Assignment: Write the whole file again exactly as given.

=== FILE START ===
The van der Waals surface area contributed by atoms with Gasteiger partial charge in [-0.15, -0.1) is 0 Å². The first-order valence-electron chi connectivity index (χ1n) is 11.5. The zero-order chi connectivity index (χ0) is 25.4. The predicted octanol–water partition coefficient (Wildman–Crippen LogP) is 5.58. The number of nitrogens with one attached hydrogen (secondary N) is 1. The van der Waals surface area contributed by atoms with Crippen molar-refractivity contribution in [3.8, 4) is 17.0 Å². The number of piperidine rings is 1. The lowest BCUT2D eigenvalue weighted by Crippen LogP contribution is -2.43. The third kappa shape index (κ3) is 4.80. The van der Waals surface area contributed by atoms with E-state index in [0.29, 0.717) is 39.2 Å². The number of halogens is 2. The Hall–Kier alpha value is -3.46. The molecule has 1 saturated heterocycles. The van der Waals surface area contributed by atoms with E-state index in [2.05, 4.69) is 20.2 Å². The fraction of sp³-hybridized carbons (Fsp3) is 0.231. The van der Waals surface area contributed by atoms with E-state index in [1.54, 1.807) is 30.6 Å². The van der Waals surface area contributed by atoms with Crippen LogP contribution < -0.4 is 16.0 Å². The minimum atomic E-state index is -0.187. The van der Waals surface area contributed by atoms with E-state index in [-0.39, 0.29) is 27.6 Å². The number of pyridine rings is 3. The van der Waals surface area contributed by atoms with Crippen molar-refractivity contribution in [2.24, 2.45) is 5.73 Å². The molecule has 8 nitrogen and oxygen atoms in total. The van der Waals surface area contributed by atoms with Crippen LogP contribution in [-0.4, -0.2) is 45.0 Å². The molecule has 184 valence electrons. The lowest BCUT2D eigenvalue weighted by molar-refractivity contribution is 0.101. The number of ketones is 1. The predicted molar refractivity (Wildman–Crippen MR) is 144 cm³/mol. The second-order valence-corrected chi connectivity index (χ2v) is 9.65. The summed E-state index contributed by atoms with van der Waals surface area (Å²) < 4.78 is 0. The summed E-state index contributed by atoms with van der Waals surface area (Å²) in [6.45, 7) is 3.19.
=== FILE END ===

The van der Waals surface area contributed by atoms with Gasteiger partial charge in [-0.15, -0.1) is 0 Å². The first-order valence-electron chi connectivity index (χ1n) is 11.5. The zero-order chi connectivity index (χ0) is 25.4. The predicted octanol–water partition coefficient (Wildman–Crippen LogP) is 5.58. The number of nitrogens with one attached hydrogen (secondary N) is 1. The van der Waals surface area contributed by atoms with Crippen molar-refractivity contribution in [3.8, 4) is 17.0 Å². The number of piperidine rings is 1. The lowest BCUT2D eigenvalue weighted by Crippen LogP contribution is -2.43. The third kappa shape index (κ3) is 4.80. The van der Waals surface area contributed by atoms with E-state index in [0.29, 0.717) is 39.2 Å². The number of halogens is 2. The Hall–Kier alpha value is -3.46. The molecule has 1 saturated heterocycles. The van der Waals surface area contributed by atoms with E-state index in [2.05, 4.69) is 20.2 Å². The fraction of sp³-hybridized carbons (Fsp3) is 0.231. The van der Waals surface area contributed by atoms with E-state index in [1.54, 1.807) is 30.6 Å². The van der Waals surface area contributed by atoms with Crippen LogP contribution < -0.4 is 16.0 Å². The minimum atomic E-state index is -0.187. The van der Waals surface area contributed by atoms with E-state index in [-0.39, 0.29) is 27.6 Å². The number of pyridine rings is 3. The van der Waals surface area contributed by atoms with Crippen molar-refractivity contribution in [2.24, 2.45) is 5.73 Å². The molecule has 8 nitrogen and oxygen atoms in total. The van der Waals surface area contributed by atoms with Crippen LogP contribution in [-0.4, -0.2) is 45.0 Å². The molecule has 184 valence electrons. The lowest BCUT2D eigenvalue weighted by molar-refractivity contribution is 0.101. The number of ketones is 1. The predicted molar refractivity (Wildman–Crippen MR) is 144 cm³/mol. The second-order valence-corrected chi connectivity index (χ2v) is 9.65. The summed E-state index contributed by atoms with van der Waals surface area (Å²) < 4.78 is 0. The summed E-state index contributed by atoms with van der Waals surface area (Å²) in [6.45, 7) is 3.19.